Ranks of the German Federal Armed Forces (Bundeswehr)

The designations of the ranks of the German Federal Armed Forces are determined by the Federal President with the arrangement of the Federal President over the rank designations and the uniform of the soldiers at basis of the national service act.

Ranks arrange the soldiers in the ranking of the German Federal Armed Forces. The arrangement of the Federal President defines 24 ranks and 85 rank designations for the German Federal Armed Forces.

To the rank considerably paying for occupation and time soldiers is attached after the federal pay regulation.

The ranks of the German Federal Armed Forces are arranged in accordance with joint service regulations 14/5 national service act into seven grade categories:
- Generale (Generals)
- Stabsoffiziere (staff officers)
- Hauptleute (main people)
- Leutnante (second lieutenants)
- Unteroffiziere mit Portepee (Noncommissioned officers with Portepee)
- Unteroffiziere ohne Portepee (Noncommissioned officers without Portepee)
- Mannschaften (crews)

The grade category of the generals is called also generals. Marineunifomträger of this group are summarized also as admirals, admiralty or flying a flag officers. NCOs with Portepee usually become as sergeants or sergeant ranks and/or. Boat people designates.

 

 

 

Crews

- Soldat (Soldier): The name of the easy soldier with army uniform bearers occurs after the branch of service. Possible names are: Grenadier (Gren), hunter (Jg), armoured shooter (PzSchtz), armoured infantryman (PzGren), antitank gunner (PzJg), cannon gunner (Kan), armoured cannon gunner (PzK), pioneer (Pi), radio operator (Fu), armoured radio operator (PzFu), shooter (Schtz), airman (Flg)
- Gefreiter (private first classes)
- Obergefreiter (upper private first classes)
- Hauptgefreiter (main private first class)
- Stabsgefreiter (staff private first class)
- Oberstabsgefreiter (upper staff private first classes)

 

Mannschaftsdienstgrade der Bundeswehr

Crew ranks of the German Federal Armed Forces

Soldat (Soldier)(1), Gefreiter (private first classes)(2), Ober­gefreiter (upper private first classes)(3), Haupt­gefreiter (main private first class)(4), Stabs­gefreiter (staff private first class)(5), Oberstabs­gefreiter (upper staff private first classes)(6)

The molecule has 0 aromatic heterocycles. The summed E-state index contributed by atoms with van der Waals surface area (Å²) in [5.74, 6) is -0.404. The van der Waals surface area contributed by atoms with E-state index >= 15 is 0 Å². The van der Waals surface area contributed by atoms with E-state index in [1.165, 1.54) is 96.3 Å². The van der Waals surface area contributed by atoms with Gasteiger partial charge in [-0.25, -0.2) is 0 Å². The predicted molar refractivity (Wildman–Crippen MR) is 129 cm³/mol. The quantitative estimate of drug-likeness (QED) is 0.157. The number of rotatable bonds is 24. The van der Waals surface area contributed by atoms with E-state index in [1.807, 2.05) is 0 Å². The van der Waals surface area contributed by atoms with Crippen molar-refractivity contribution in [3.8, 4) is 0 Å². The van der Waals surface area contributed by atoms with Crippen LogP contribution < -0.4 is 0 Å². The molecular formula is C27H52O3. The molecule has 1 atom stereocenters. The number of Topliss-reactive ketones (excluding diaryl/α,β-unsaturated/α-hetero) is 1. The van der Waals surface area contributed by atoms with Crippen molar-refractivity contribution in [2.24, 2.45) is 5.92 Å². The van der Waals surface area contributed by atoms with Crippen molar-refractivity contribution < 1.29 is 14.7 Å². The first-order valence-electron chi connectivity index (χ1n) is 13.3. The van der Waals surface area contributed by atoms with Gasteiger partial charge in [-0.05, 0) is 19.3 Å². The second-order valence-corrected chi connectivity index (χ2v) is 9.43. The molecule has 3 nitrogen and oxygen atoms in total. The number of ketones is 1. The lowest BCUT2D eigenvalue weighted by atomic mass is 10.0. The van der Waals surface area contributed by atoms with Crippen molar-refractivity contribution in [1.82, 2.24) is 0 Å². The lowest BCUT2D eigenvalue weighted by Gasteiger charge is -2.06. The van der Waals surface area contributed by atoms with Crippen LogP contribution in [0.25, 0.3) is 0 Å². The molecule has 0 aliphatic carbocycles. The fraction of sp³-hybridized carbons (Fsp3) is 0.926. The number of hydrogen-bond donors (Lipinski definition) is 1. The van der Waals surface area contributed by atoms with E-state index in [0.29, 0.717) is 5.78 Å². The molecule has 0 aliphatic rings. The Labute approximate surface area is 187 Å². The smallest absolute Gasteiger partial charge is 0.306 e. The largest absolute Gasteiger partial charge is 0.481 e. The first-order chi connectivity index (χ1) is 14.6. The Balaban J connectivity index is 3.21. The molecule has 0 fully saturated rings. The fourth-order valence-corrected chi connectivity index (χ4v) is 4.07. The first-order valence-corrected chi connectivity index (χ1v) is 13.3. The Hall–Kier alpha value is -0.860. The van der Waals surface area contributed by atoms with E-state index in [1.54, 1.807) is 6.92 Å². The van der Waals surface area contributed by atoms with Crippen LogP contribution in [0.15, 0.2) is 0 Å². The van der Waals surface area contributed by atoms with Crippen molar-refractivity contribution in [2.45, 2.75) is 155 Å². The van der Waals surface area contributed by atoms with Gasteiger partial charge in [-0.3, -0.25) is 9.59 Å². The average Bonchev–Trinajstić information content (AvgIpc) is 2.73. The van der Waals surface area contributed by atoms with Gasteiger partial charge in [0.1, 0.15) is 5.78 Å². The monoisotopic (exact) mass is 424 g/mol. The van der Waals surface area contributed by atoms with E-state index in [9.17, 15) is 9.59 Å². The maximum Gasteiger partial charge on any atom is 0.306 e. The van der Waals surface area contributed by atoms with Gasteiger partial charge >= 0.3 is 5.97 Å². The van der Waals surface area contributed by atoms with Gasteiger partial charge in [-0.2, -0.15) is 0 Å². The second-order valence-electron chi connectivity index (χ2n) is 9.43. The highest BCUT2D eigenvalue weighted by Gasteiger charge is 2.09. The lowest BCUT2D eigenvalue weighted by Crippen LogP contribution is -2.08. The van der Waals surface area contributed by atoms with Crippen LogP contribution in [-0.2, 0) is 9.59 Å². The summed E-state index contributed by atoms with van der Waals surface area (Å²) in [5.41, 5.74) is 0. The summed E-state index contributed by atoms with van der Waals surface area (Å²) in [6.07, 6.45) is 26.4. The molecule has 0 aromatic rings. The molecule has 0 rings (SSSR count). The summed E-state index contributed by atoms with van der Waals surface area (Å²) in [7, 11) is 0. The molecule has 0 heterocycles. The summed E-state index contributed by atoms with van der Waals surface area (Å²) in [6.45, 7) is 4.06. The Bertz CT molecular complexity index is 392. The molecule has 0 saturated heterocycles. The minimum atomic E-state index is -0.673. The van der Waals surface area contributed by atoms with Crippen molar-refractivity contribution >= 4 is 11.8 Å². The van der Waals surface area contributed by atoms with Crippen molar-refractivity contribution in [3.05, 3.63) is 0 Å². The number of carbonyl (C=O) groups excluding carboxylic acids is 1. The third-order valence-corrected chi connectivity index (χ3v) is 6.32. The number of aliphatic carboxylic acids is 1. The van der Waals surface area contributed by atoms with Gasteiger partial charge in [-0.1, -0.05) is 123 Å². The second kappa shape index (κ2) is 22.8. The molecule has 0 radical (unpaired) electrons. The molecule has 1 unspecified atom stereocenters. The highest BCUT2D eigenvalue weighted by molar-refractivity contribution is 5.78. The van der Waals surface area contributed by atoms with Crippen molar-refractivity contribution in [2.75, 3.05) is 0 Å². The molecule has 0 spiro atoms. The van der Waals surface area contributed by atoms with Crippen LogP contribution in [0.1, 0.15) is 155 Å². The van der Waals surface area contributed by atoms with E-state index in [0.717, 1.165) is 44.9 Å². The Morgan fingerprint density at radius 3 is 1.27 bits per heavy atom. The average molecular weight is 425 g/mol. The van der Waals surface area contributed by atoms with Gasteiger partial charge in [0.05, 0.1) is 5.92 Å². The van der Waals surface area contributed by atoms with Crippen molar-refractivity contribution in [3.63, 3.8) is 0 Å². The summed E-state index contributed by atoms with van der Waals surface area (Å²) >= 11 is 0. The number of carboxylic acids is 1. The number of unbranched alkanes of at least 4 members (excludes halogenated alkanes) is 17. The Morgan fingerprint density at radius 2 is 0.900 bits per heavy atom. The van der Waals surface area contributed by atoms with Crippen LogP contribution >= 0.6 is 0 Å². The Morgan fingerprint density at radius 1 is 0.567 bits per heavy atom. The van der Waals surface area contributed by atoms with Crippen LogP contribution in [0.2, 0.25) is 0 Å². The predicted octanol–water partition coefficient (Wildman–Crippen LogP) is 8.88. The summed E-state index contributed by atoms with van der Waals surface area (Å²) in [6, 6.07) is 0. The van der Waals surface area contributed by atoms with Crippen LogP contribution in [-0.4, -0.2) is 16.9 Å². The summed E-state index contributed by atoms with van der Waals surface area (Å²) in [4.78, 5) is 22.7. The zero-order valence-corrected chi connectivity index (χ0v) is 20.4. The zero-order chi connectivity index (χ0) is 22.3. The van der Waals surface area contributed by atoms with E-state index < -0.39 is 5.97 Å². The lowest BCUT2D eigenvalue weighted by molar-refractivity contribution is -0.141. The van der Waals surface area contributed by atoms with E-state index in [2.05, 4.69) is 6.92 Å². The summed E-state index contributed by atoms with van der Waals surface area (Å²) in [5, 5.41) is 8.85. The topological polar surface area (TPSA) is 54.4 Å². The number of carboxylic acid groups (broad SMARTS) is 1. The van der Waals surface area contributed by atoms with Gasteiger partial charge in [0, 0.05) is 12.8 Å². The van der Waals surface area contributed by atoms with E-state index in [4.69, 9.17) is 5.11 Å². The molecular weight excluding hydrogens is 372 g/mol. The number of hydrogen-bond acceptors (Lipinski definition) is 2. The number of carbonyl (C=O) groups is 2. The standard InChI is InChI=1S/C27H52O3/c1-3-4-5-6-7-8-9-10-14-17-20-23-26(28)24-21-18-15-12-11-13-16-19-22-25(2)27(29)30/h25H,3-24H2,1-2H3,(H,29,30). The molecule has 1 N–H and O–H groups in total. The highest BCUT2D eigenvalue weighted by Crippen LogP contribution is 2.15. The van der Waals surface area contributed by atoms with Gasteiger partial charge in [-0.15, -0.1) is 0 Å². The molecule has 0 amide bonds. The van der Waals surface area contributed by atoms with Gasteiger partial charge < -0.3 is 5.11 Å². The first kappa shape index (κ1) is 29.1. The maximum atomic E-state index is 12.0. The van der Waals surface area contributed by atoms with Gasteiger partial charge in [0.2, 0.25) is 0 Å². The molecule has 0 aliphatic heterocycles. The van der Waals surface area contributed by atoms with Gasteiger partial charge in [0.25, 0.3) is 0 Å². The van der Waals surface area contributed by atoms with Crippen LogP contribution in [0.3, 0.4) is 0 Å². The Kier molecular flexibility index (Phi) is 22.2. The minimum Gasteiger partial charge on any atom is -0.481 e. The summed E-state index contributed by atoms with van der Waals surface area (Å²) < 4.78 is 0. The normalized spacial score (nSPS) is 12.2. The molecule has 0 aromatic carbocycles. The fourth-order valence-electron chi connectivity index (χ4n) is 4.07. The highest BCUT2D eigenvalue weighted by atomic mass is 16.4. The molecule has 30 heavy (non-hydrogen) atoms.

Hauptgefreiter

Main private first class with 3 strips on the shoulder strap
Quelle: Bundeswehr / Roger de Castro

 

 

 

Specialized noncommissioned officers

- Unteroffizier (non-commissioned officer)
- Fahnenjunker: Offizieranwärter (Officer cadet senior grade: Officer's candidate)
- Stabs­unteroffizier (Stick noncommissioned officer)

 

 

 

Sergeant

- Feldwebel (Sergeants)
- Fähnrich: Offizieranwärter (Officer cadet: Officer's candidate)
- Ober­feldwebel (Staff sergeant)
- Haupt­feldwebel (Sergeant major)
- Ober­fähnrich: Offizieranwärter (Upper officer cadet: Officer's candidate)
- Stabs­feldwebel (Warrant officer)
- Oberstabs­feldwebel (Upper warrant officer)

 

Noncommissioned officer's ranks of the Bundeswehr

Noncommissioned officer's ranks of the Bundeswehr

Unteroffizier (non-commissioned officer) (1), Fahnenjunker (Officer cadet senior grade) (2), Stabs­unteroffizier (Stick noncommissioned officer) (3), Feldwebel (Sergeant) (4), Fähnrich (Officer cadet) (5), Ober­feldwebel (Staff sergeant) (6)
Haupt­feldwebel (Sergeant major) (7), Ober­fähnrich (Upper officer cadet) (8), Stabs­feldwebel (Warrant officer) (9), Oberstabs­feldwebel (Upper warrant officer) (10)

 

 

 

Officers (except medical officers)

Leutnante (Second lieutenants)
- Leutnant (Second lieutenant)
- Ober­leutnant (first lieutenant)
Hauptleute (Main people)
- Hauptmann (Captain)
- Stabs­hauptmann (staff captain)
Stabsoffiziere (Staff officers)
- Major (Major)
- Oberst­leutnant (lieutenant colonel)
- Oberst (Colonel)
Generale (Generals)
- Brigade­general (Brigadier General)
- General­major (major general)
- General­leutnant (lieutenant general)
- General (general)

 

Offiziersdienstgrade der Bundeswehr

Officer ranks of the Bundeswehr

Leutnant (Second lieutenant)(1), Ober­leutnant (first lieutenant)(2), Hauptmann (Captain)(3), Stabs­hauptmann (staff captain)(4), Major (major)(5), Oberst­leutnant (lieutenant colonel)(6) Oberst (Colonel)(7), Brigade­general (Brigadier General)(8), General­major (major general)(9), General­leutnant (lieutenant general)(10), General (general)(11)

 

 

 

Sanitätsoffiziere (Medical officers)

Hauptleute (Main people)
- Stabsarzt / Stabsapotheker / Stabsveterinär (medical officer/staff pharmacist/staff veterinarian)
Stabsoffiziere (staff officers)
- Oberstabs­arzt / Oberstabsapotheker / Oberstabsveterinär (upper medical officer/upper staff pharmacist/upper staff veterinarian)